The UN envoy for Syria said on Thursday that political talks to end the nearly six-year war should resume soon.
After attended a closed-door meeting of the United Nations Security Council, Staffan de Mistura said that "now is the time to actually look seriously at the possible renewal of political discussions."
The envoy raised the possibility of a return to the negotiating table as Russia announced that the Syrian regime forces were halting military operations in order to evacuate civilians from Aleppo.
"We didn't get any information from the Russian announcement on how long it will be," de Mistura said of the halt in military operations.
Backed by Russia, the Syrian regime has captured about 85 percent of eastern Aleppo after three weeks of heavy fighting to seize one of the last opposition strongholds.
"Military victories are not a victory for peace, because peace needs to be won separately," De Mistura said.
Russian Ambassador Vitaly Churkin said he hoped talks could resume before UN Secretary-General Ban Ki-moon leaves office on December 31.
"Time is short. It would be important to revive the talks before Mr. Ban's term expires, in just 20 days," Churkin told reporters.
The last round of UN-brokered peace talks ended in April, with no progress on the key issue of Syria's future government and the fate of regime leader Bashar al-Assad.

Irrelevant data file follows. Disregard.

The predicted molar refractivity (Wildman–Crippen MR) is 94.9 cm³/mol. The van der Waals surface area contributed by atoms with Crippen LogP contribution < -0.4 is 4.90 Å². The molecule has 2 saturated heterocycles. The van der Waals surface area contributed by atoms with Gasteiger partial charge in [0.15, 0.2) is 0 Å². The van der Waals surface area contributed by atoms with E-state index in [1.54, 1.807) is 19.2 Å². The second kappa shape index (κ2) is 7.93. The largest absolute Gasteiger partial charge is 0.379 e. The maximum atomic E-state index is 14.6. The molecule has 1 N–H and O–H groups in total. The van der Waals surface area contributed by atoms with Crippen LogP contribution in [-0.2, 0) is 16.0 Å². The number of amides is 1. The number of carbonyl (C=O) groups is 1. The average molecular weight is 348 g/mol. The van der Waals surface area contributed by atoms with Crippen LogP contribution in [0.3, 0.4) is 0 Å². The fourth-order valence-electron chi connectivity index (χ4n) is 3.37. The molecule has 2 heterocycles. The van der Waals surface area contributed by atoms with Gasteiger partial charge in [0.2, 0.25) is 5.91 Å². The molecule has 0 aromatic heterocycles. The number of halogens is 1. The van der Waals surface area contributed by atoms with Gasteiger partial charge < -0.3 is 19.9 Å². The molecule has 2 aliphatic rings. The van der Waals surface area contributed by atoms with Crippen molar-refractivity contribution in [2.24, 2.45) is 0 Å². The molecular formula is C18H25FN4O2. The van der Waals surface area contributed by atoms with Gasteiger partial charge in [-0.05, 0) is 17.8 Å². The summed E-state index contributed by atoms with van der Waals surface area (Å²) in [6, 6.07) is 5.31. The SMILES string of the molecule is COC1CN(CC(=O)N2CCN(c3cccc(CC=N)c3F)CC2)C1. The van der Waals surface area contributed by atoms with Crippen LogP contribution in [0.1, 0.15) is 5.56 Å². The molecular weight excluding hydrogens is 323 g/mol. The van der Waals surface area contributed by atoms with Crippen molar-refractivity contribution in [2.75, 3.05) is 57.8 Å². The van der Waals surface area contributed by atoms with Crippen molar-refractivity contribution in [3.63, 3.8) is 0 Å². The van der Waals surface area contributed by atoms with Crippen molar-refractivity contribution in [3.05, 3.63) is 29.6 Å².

De Mistura said talks would be possible if the regime in Damascus were ready to "discuss substantially" the terms of a settlement and if the opposition did not "refuse to come."
Without an effort to restart peace talks, there will be an "impression which no one wants to have that there is only a military victory, only a military solution. There is neither," he added.
De Mistura also said he is planning to hold meetings with US President-elect Donald Trump's transition team. He said that talks would be held in New York and in Washington next week.
Declining to give details on the issues he plans to raise, he said he has "some ideas" about how the new US administration "would be able to help fight terrorism in a very effective way."
A crackdown by Syrian regime leader Bashar al-Assad on pro-democracy protesters in 2011 sparked a civil war and Daesh used the chaos to seize territory in Syria and Iraq. Half of Syria's 22 million people have been uprooted and more than 400,000 killed.
Moscow launched an air war in support of Assad's forces last year, while Washington has supported rebel forces battling the regime.